It is easier to construct a literature search when you are clear on the aim of your review, and your research topic is clearly understood or delineated.
Literature reviews may be part of a thesis, or may contribute to a larger work such as the introduction in a journal article. Literature reviews may also be selective such as those that form part of an assessment task, or they may be comprehensive reviews aimed to be published as standalone works.
A literature review for publication often seeks to answer a single research question, whereas a literature review for a thesis may seek to answer several questions.
It is important to do background research to extend your understanding of the research area and the terminology used in its discussion. Published review articles on similar topics can be useful for gaining an overview of an element of your own topic. Dictionaries, encyclopedias and handbooks may also be useful to define terms and understand related concepts.
Doing some broad preliminary searching is an essential step to help you understand the quantity of existing literature in your area of interest, and establish a basis for your later more complex searching when you have developed your search strategy. This type of searching usually involves a series of very targeted searches, perhaps looking for your main keywords in the article title. Google Scholar and large databases such as Scopus or Proquest central might be good choices for preliminary searches, or the Search catalogue.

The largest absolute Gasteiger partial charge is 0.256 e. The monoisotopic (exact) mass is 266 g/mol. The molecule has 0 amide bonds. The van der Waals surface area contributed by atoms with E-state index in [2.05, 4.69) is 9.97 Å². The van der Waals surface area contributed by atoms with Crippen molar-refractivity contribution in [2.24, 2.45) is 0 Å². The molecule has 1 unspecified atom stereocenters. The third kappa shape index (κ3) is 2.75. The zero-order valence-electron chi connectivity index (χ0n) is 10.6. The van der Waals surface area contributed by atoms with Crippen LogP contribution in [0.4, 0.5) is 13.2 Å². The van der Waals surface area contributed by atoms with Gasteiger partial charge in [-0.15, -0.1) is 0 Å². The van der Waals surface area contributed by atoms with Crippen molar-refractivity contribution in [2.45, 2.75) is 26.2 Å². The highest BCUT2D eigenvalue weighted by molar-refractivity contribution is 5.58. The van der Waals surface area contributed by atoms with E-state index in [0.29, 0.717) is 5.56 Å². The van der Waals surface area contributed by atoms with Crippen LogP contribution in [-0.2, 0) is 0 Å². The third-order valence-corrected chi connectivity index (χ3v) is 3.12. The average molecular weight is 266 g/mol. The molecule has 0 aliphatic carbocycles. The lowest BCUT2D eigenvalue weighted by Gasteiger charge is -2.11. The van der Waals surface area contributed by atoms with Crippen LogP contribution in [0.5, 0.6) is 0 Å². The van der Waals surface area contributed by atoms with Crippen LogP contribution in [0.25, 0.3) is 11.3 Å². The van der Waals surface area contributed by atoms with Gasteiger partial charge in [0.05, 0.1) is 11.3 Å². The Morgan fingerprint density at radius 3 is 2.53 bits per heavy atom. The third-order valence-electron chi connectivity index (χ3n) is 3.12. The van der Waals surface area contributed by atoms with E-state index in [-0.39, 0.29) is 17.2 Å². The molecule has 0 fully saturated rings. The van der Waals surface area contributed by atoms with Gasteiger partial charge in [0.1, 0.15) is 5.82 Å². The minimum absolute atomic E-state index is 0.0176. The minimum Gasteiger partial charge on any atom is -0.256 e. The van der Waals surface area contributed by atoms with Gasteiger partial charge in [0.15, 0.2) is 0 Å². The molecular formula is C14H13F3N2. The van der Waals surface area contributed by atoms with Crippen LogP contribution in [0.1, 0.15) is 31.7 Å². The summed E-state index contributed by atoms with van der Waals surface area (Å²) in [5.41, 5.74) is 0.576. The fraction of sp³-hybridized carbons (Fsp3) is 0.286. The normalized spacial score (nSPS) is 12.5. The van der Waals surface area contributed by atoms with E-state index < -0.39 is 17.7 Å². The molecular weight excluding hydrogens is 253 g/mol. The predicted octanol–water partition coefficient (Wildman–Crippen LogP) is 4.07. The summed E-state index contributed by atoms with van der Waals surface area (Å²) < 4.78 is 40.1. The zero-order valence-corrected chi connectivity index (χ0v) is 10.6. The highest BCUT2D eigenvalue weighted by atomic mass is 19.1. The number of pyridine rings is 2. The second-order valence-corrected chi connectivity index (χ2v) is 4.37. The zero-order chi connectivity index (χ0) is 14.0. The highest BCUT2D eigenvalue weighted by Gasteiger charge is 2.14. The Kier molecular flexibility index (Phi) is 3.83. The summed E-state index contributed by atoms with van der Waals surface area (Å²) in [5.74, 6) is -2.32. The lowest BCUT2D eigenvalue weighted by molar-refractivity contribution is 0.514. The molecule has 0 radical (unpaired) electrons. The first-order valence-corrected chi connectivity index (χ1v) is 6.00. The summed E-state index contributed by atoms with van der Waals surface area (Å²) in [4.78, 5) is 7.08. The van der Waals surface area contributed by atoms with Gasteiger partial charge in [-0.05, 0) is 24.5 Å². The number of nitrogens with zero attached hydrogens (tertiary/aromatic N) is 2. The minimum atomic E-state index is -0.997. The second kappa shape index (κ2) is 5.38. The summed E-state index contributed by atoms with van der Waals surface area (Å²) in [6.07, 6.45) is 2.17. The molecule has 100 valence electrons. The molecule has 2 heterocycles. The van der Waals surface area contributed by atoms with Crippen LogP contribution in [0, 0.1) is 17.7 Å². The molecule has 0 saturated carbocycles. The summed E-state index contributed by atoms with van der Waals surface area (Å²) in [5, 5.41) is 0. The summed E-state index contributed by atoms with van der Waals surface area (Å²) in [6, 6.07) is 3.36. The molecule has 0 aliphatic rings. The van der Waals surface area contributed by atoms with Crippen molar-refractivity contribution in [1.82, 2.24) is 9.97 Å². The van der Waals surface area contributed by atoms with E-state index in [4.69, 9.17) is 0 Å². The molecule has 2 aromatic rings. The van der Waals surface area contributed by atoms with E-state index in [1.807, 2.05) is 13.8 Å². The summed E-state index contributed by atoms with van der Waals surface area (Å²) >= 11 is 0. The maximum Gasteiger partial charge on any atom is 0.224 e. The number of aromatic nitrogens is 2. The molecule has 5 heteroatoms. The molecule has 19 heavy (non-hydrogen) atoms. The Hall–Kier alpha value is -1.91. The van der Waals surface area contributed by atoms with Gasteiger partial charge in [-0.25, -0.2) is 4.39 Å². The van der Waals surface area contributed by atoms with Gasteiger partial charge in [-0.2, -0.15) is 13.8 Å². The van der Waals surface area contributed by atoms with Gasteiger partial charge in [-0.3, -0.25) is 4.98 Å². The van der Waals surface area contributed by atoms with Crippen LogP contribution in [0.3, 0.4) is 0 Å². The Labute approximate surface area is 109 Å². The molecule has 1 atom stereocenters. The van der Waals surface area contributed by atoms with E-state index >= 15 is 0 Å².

The research question will determine the method of the review and the types of studies included. One way to develop your research question is to put your topic into the format of a question or questions to be answered by the literature.
For an overview of the three main steps to writing a good research question, see the online video.
This guide will provide a sample search for a health/medical topic, as well as for an education/social science topic. Choose which section you would like to work through.
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